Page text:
The latest development in the ongoing impeachment inquiry against US President Donald Trump is the White House’s refusal to cooperate with the House Democrat-led Congressional inquiry.
Unprecedented, even for Trump, it is the latest in a string of moves that Democrats hope will add up to a compelling charge of obstruction of justice.
On Wednesday, the White House budget office announced that it wuold not comply with the congressional subpoena for Ukraine-related documents, with Russ Vought, acting head of the Office of Management and Budget, saying “We will not be participating in a sham process designed to re-litigate the last election.”
Terming the probe “constitutionally invalid”, White House Counsel Pat Cipollone had accused Democrats of trying to “overturn the results of the 2016 election and deprive the American people of the President they have freely chosen.” In an eight-page letter, Cippolone said the proceedings so far have violated precedent, denying the president the right to due process and claiming that it lacks “any legitimate constitutional foundation”.
The refusal to cooperate came after the Trump administration, on Tuesday, blocked the US ambassador to the European Union, Gordon Sondland, from testifying before Congress. House Intelligence Chairman Adam Schiff called the move “strong evidence of obstruction”, as House Democrats issued a subpoena to Sondland in response.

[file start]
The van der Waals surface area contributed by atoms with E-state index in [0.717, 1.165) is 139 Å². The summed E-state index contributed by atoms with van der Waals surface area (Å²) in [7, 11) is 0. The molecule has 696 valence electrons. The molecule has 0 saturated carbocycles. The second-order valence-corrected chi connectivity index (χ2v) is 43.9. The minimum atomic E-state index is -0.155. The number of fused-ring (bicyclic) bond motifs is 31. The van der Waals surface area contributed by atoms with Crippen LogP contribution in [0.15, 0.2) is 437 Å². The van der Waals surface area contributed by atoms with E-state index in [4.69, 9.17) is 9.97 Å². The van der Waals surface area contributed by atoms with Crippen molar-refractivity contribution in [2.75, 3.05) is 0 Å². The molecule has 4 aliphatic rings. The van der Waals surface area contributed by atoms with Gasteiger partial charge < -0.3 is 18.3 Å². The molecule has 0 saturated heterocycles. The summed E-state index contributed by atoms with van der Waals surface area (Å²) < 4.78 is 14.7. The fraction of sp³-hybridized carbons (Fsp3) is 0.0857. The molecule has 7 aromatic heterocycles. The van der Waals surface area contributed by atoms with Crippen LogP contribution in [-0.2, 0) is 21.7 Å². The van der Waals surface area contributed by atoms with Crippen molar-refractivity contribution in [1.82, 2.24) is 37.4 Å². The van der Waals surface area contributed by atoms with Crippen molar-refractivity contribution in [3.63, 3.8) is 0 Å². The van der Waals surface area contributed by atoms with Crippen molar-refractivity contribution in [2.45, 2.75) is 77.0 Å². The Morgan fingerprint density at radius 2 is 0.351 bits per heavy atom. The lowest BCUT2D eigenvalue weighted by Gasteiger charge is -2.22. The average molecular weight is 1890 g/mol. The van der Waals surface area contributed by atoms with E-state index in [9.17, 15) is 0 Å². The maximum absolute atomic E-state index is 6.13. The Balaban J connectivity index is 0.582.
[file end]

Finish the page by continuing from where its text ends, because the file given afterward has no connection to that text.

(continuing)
While the move led many Democrats to term it obstruction of justice—another grounds for impeachment—the decision by the administration not to cooperate at all adds far more fuel to the fire.
House Speaker Nancy Pelosi issued a statement after Cipollone’s letter came out, calling it “an unlawful attempt to hide the facts of the Trump Administration’s brazen efforts to pressure foreign powers to intervene in the 2020 elections.” She added that, despite the White House’s stonewalling, there was “a growing body of evidence that shows that President Trump abused his office and violated his oath to ‘protect, preserve and defend the Constitution.’”
Pelosi ended her letter with a strong warning, “Mr. President, you are not above the law. You will be held accountable.”
The move comes days after a federal judge in Manhattan ordered Trump to turn over his long-withheld tax returns, rejecting his legal team’s arguments that he was immune from criminal prosecution “repugnant to the nation’s governmental structure and constitutional values”.
The most-common grounds for impeachment of a president are those of “High Crimes and Misdemeanors”. A popular legal argument is that the term high refers to the office, and that the acts in question need not be illegal per se, but could be, according to Professor Laurence Tribe and Joshua Matz quoted in the Harvard Law Review, “intentional, evil deeds” that “drastically subvert the Constitution and involve an unforgivable abuse of the presidency”.
In the case of the impeachment proceedings against US President Andrew Johnson, attorney Benjamin Curtiz—the first Supreme Court judge to resign from his post on a matter of principle—stated that the basis of an impeachment trial had to be on the matter of a crime: Where the House presents evidence of criminal wrongdoing and the Senate decides whether the president is guilty.
In the current political scenario, where the Democrats control the House and the Republicans control the Senate, the ongoing deadlock between the two sides is unlikely to change.